The Introversive Political Meritocracy: A Political Possibility Beyond “The End of History”


The criticisms of the falsity of universal recognition carried out by leftists, led by Karl Max, and the queries of its desirability proposed by rightists, represented by Friedrich Nietzsche, raise challenges to Francis Fukuyama’s theory of “the end of history” from two opposite directions. At present, Chinese-style political meritocracy based on the party state is a political form that combines these left-wing and right-wing challenges and has the potential to move beyond “the end of history”. However, whether it can truly surpass “the end of history” depends on whether it can form a desirable and stable alternative political form under modern conditions. To this end, Chinese-style political meritocracy must respond positively to the three challenges it faces under modern conditions: the tension between “debichengwei” (one’s virtue must have a matching position, 德必称位) and moral universalism, the corrosion of social justice from the hierarchical social structure caused by “weibichenglu” (one’s position must have a matching salary, 位必称禄), and the threat of social indoctrination to individual autonomy. The “introversive political meritocracy” jointly shaped by “advocating morals for the public,” “arete based on altruism,” and “introversive self-cultivation” is a desirable political form that can successfully respond to these three challenges.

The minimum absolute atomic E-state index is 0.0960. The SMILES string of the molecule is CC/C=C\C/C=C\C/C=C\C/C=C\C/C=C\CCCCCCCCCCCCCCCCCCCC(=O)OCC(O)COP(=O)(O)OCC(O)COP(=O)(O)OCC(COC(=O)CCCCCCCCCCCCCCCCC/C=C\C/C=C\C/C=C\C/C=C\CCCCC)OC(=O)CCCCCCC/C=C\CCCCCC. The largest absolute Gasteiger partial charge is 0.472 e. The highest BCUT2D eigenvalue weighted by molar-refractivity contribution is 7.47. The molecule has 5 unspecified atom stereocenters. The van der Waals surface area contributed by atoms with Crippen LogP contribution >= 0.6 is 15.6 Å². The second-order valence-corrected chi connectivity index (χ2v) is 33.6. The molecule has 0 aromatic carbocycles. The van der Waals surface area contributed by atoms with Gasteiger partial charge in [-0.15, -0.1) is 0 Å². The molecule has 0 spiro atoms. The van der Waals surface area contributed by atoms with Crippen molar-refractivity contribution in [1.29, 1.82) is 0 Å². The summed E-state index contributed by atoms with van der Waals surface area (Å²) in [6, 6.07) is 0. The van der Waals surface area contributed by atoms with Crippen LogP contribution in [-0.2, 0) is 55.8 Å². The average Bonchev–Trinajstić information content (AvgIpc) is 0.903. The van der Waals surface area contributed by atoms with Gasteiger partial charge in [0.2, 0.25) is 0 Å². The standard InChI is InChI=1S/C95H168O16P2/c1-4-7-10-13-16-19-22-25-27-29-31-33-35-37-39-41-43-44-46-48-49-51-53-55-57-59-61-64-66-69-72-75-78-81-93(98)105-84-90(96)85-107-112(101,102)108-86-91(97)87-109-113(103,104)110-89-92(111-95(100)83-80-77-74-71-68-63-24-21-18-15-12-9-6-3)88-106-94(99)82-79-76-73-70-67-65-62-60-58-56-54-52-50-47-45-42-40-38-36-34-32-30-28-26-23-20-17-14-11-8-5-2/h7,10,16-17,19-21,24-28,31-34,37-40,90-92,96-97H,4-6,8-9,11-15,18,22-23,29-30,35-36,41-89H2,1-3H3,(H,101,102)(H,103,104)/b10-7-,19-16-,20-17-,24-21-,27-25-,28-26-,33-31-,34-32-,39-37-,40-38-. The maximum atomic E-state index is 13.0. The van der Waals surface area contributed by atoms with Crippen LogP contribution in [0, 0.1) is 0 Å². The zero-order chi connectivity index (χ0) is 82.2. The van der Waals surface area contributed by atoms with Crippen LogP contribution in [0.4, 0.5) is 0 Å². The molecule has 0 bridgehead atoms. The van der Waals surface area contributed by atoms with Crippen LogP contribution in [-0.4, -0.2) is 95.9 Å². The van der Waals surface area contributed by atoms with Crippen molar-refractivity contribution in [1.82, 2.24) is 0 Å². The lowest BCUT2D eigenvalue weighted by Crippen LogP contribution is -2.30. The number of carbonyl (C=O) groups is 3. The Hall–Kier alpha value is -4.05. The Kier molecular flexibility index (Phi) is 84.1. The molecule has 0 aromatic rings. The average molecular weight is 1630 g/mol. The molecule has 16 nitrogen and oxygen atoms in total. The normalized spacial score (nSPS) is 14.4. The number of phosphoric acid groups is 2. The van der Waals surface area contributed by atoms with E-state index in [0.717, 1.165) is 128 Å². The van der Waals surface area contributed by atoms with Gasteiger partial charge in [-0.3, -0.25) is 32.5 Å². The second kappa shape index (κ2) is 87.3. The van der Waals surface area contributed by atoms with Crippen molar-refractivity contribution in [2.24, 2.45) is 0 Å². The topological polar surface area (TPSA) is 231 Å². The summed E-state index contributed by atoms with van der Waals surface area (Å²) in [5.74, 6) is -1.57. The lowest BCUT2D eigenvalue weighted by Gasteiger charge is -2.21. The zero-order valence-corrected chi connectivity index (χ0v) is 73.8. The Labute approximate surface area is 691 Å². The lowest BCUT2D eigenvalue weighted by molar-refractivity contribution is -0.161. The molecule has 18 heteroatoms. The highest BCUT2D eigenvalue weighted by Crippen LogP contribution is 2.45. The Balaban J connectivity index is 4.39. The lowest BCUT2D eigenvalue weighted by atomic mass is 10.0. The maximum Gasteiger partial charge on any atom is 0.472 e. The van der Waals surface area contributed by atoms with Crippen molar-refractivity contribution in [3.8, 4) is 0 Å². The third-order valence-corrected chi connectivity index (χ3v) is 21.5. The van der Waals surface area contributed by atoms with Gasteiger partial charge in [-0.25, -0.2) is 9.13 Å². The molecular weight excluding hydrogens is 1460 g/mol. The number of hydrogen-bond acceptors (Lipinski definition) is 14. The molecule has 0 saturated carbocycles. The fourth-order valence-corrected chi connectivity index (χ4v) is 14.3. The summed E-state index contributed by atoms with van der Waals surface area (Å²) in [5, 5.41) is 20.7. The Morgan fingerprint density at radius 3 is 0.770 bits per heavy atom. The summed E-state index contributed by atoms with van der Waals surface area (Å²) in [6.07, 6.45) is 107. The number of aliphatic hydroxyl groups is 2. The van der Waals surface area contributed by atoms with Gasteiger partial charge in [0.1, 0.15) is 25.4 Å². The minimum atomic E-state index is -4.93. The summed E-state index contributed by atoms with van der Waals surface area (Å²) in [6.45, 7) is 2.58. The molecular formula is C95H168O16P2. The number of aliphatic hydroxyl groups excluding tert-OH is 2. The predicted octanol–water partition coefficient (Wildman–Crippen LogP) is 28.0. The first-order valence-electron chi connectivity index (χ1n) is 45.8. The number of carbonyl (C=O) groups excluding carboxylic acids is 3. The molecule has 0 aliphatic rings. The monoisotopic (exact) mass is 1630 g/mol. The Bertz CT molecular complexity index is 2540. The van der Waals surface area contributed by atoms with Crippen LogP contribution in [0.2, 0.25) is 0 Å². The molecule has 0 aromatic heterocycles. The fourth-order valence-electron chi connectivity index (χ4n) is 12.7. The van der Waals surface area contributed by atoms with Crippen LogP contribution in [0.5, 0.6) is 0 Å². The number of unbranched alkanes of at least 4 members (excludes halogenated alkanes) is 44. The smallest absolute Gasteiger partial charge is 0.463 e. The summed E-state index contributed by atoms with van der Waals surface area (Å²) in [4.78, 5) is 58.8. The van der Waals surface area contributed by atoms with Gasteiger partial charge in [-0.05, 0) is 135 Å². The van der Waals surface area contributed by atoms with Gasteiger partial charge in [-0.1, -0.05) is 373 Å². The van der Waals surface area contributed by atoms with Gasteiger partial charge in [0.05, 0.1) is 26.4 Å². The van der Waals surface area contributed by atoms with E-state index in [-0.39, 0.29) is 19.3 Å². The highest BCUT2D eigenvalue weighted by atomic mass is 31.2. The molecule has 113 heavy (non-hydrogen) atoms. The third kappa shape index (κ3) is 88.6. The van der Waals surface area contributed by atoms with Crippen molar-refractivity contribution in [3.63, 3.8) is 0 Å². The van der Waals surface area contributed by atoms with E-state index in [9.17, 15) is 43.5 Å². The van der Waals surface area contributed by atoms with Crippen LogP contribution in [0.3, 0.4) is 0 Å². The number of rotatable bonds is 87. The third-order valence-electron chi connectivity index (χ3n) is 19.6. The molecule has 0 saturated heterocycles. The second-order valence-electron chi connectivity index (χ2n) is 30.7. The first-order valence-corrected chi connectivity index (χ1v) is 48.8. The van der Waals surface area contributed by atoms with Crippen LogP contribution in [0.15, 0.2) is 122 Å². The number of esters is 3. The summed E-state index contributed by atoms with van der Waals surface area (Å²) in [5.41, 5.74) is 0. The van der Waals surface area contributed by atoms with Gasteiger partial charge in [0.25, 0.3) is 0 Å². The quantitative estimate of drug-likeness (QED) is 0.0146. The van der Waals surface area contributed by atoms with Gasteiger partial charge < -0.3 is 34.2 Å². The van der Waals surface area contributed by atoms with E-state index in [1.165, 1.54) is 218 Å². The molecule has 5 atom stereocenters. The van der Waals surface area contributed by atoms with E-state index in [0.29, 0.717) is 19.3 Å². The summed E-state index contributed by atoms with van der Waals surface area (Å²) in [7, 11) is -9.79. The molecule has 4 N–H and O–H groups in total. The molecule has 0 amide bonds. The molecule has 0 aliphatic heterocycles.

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    The “open access system” here and the “limited access system” below are borrowed from Weingast (2009: 28–51).


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Sun, G. The Introversive Political Meritocracy: A Political Possibility Beyond “The End of History”. Fudan J. Hum. Soc. Sci. 12, 569–585 (2019).

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  • The end of history
  • Political meritocracy
  • Modernity
  • Arete based on altruism
  • Introversive self-cultivation